I don’t get many of those (my blog is very small). But if I did get one I would see if it had any merit and either reply or delete. More annoying are the spam comments. Thankfully, WordPress filters most of these.

7. Have you read and enjoyed Tolkien’s books?

Yes, loved them. I remember reading somewhere that the (reading) world is divided into those who have read Tolkien and those who haven’t. It seemed a profound comment at the time, although not anymore. I would definitely revisit The Hobbit (with my daughter perhaps) but I wouldn’t re-read The Lord of the Rings.

8. If someone offered you a free air ticket, which destination would you choose?

So many places I’d love to visit (or revisit). In no particular order: Sydney, Auckland, Vancouver, San Francisco, London, Paris, New York, Amsterdam, Mauritius, Florence etc.

9. What is the weirdest food you’ve ever eaten?

I can’t remember if I’ve ever eaten snails or mopane worms but it would probably be an insect of some kind.

10. What’s your favorite post on your own blog?

Two of my favourite posts (and two of the most popular) are “Jung, Calvin and Hobbes and the Unconscious” and “Wedding readings”. I like the wedding one because it reminds me of a less stressed time in our relationship when we were more in the moment and weren’t worrying about houses and childcare and parents and jobs. And the “Calvin and Hobbes” one reminds me of a time when I felt more creative and intellectually alive. Nowadays I have long to-do lists at work and feel more under pressure.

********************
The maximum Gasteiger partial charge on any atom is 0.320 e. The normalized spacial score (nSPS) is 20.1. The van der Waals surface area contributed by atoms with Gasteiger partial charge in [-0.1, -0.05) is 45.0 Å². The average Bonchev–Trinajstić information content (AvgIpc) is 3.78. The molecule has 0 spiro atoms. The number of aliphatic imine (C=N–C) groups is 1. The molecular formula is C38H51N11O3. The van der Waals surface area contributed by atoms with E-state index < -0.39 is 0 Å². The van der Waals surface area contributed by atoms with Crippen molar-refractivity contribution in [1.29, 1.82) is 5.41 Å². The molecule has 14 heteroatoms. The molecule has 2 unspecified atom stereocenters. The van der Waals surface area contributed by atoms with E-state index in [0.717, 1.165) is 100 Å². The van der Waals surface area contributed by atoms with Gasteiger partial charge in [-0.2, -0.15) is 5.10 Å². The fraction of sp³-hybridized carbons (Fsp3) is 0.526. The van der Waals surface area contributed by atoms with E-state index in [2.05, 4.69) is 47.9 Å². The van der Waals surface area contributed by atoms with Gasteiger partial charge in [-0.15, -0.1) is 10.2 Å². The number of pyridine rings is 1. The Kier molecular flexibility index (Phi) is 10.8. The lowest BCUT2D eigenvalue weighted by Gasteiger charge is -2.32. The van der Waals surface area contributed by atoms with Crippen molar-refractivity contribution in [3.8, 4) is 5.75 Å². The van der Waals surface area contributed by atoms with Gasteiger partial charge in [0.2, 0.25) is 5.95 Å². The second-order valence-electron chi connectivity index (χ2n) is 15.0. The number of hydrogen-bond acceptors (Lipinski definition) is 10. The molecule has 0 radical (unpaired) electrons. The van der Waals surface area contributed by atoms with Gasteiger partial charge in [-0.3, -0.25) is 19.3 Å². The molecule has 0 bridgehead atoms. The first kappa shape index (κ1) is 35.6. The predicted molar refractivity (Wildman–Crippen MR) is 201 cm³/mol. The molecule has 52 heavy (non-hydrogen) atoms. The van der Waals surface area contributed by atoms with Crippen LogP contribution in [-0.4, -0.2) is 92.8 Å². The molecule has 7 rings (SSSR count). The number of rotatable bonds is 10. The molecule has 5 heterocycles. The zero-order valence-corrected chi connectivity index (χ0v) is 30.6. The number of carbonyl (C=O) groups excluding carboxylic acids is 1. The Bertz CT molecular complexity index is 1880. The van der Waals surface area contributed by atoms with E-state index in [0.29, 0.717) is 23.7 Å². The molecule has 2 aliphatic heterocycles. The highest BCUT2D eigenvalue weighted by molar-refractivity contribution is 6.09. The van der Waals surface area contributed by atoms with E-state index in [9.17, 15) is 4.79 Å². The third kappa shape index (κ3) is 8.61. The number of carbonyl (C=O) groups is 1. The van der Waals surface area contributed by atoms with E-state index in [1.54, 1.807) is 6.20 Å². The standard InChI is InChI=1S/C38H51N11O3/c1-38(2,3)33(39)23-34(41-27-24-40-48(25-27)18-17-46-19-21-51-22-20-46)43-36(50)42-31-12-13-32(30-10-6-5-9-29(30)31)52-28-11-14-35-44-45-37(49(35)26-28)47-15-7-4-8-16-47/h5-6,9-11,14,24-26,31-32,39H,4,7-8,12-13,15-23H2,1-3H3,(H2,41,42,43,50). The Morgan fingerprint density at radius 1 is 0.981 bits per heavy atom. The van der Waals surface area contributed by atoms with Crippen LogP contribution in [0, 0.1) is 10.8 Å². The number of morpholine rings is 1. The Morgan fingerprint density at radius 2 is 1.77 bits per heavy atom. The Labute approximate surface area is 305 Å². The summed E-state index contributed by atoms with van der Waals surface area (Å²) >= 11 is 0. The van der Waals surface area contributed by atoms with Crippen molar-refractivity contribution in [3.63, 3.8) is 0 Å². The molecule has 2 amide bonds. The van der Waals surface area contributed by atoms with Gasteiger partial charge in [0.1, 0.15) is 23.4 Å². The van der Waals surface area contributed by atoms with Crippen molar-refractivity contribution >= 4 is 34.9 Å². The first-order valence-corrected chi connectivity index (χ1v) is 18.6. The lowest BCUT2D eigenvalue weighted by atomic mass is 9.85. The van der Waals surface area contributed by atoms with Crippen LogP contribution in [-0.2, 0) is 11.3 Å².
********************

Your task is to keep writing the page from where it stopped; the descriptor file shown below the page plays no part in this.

11. What website do you visit for a 1 min break?

Facebook, Goodreads, the Guardian Books page


Who to nominate in turn? You know, my blog is so small at the moment that I would struggle to find 11 regular visitors who are bloggers themselves and who haven’t already been tagged. So if you feel like answering the questions below then consider yourself tagged. If I had to nominate some blogging friends I’d start with: Litlove, Grad, Lilian, Shrink on the Couch

My questions which you would need to answer:

1. What’s the most difficult thing you managed to do this week?
2. The most thought-provoking writing you read this week?
3. Do you still read a physical copy of the newspaper? Which one(s)?
4. Kobo vs Kindle vs Ipad?
5. What’s the best book you’ve never read?
6. What’s your favourite place for writing?
7. If you could learn a new skill, what would it be?
8. What’s the last TV series that you really enjoyed?